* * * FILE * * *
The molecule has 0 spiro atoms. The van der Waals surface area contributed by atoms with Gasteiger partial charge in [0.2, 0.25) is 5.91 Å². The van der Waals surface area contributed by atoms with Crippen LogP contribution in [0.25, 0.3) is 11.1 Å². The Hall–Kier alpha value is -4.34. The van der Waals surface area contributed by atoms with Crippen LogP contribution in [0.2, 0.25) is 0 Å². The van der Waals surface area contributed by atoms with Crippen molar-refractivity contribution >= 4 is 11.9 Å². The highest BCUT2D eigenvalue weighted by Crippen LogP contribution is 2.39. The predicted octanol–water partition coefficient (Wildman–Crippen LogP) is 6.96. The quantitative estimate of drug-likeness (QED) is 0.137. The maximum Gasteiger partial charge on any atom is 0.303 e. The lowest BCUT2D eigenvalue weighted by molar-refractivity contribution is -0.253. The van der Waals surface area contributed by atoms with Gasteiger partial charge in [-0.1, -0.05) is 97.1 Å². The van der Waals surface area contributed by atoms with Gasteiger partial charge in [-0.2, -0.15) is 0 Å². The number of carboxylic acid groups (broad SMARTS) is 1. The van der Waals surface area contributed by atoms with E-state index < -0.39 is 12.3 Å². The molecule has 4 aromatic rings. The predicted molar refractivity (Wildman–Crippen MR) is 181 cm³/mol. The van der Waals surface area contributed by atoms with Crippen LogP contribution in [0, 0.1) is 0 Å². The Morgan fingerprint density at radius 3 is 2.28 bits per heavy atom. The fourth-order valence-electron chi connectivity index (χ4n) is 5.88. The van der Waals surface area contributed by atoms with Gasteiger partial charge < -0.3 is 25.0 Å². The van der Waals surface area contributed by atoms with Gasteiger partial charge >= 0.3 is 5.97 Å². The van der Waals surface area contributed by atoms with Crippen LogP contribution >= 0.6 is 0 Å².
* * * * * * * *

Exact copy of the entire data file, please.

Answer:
The molecule has 0 spiro atoms. The van der Waals surface area contributed by atoms with Gasteiger partial charge in [0.2, 0.25) is 5.91 Å². The van der Waals surface area contributed by atoms with Crippen LogP contribution in [0.25, 0.3) is 11.1 Å². The Hall–Kier alpha value is -4.34. The van der Waals surface area contributed by atoms with Crippen LogP contribution in [0.2, 0.25) is 0 Å². The van der Waals surface area contributed by atoms with Crippen molar-refractivity contribution >= 4 is 11.9 Å². The highest BCUT2D eigenvalue weighted by Crippen LogP contribution is 2.39. The predicted octanol–water partition coefficient (Wildman–Crippen LogP) is 6.96. The quantitative estimate of drug-likeness (QED) is 0.137. The maximum Gasteiger partial charge on any atom is 0.303 e. The lowest BCUT2D eigenvalue weighted by molar-refractivity contribution is -0.253. The van der Waals surface area contributed by atoms with Gasteiger partial charge in [-0.1, -0.05) is 97.1 Å². The van der Waals surface area contributed by atoms with Gasteiger partial charge in [-0.2, -0.15) is 0 Å². The number of carboxylic acid groups (broad SMARTS) is 1. The van der Waals surface area contributed by atoms with E-state index < -0.39 is 12.3 Å². The molecule has 4 aromatic rings. The predicted molar refractivity (Wildman–Crippen MR) is 181 cm³/mol. The van der Waals surface area contributed by atoms with Crippen LogP contribution in [0, 0.1) is 0 Å². The Morgan fingerprint density at radius 3 is 2.28 bits per heavy atom. The fourth-order valence-electron chi connectivity index (χ4n) is 5.88. The van der Waals surface area contributed by atoms with Gasteiger partial charge < -0.3 is 25.0 Å². The van der Waals surface area contributed by atoms with Gasteiger partial charge >= 0.3 is 5.97 Å². The van der Waals surface area contributed by atoms with Crippen LogP contribution >= 0.6 is 0 Å².